“The Board has a robust, best-in-class succession planning process for the critical roles of Chairman of the Board and Chief Executive Officer as well as other top executive positions. One of our top priorities as a Board is developing a strong pipeline of senior leaders. Discussions are held throughout each year, and today’s announcement is the result of these ongoing and deliberate Board discussions,” Rust said. “I am certain Jim will continue the superb leadership, which is the hallmark of Caterpillar, in the years to come. I especially want to thank Doug for his strong and outstanding leadership of the company throughout his tenure, particularly in the last four years, when the global economic environment has created unprecedented challenges for Caterpillar. We wish Doug all of the best for a successful retirement following a distinguished and successful 41-year career.”

Calhoun has been a member of the Caterpillar Board of Directors since 2011. In addition to his role with the Blackstone Group, he was previously Executive Chair of Nielsen Holdings N.V. (2014-2015), served as Chairman of the Executive Board and Chief Executive Officer of

Jim Umpleby, currently a Caterpillar Group President with responsibility for Energy & Transportation, will succeed Doug Oberhelman as Caterpillar Inc. CEO, effective January 1, 2017.

Dave Calhoun, a current member of Caterpillar Inc.’s Board of Directors, will assume the role of Non-Executive Chairman of the Board, effective March 31, 2017.

The Nielsen Company B.V. (2006-2013), Vice Chairman of General Electric Company and President and Chief Executive Officer of GE Infrastructure (2005-2006).

“I am honored to take on these new responsibilities with Caterpillar, an iconic and global leader,” Calhoun said. “Following a deliberate succession process, the Board confidently elected Jim as Caterpillar’s next CEO. He reflects the best attributes of Caterpillar’s culture and leadership. I also want to compliment Doug for his outstanding leadership as Chairman and CEO, as the capstone to more than four decades of service. His leadership in the last four years has been remarkable as the company has successfully navigated an incredibly difficult cycle while positioning Caterpillar to take full advantage of the next upturn.”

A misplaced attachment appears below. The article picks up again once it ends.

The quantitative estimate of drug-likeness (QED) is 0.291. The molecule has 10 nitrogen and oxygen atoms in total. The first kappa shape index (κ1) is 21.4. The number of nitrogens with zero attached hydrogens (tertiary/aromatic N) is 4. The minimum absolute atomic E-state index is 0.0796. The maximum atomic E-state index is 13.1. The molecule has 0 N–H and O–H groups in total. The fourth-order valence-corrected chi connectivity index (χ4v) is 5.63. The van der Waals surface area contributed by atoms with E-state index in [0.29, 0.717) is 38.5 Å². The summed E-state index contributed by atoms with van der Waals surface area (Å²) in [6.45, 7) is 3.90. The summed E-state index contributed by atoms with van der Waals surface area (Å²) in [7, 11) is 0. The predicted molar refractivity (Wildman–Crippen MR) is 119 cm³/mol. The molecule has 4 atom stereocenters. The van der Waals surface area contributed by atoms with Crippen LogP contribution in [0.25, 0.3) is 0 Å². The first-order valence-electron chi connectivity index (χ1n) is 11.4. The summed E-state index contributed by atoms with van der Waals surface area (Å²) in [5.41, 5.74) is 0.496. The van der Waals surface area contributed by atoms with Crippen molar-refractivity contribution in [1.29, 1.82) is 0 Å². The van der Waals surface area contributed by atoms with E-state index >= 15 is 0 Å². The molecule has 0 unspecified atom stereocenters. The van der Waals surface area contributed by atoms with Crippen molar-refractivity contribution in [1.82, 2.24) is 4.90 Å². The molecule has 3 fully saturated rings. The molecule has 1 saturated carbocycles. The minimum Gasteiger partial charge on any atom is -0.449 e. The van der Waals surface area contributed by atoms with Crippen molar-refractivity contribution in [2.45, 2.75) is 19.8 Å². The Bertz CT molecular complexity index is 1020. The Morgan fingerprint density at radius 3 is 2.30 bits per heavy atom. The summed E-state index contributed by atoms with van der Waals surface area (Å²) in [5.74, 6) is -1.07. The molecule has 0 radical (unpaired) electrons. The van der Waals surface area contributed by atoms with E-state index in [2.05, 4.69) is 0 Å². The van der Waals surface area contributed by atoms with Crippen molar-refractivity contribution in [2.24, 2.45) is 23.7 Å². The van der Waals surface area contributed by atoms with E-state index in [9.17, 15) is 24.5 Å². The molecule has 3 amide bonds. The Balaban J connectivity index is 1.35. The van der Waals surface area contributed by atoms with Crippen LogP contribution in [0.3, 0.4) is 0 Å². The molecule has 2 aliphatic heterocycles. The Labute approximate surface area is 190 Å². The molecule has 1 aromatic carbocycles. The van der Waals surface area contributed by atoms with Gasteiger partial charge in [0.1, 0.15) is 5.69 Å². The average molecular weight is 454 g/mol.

A replacement for Umpleby will be announced at a later date.

About Caterpillar
For 91 years, Caterpillar Inc. has been making sustainable progress possible and driving positive change on every continent. Customers turn to Caterpillar to help them develop infrastructure, energy and natural resource assets. With 2015 sales and revenues of $47.011 billion, Caterpillar is the world’s leading manufacturer of construction and mining equipment, diesel and natural gas engines, industrial gas turbines and diesel-electric locomotives. The company principally operates through its three product segments – Construction Industries, Resource Industries and Energy & Transportation – and also provides financing and related services through its Financial Products segment. For more information, visit To connect with us on social media, visit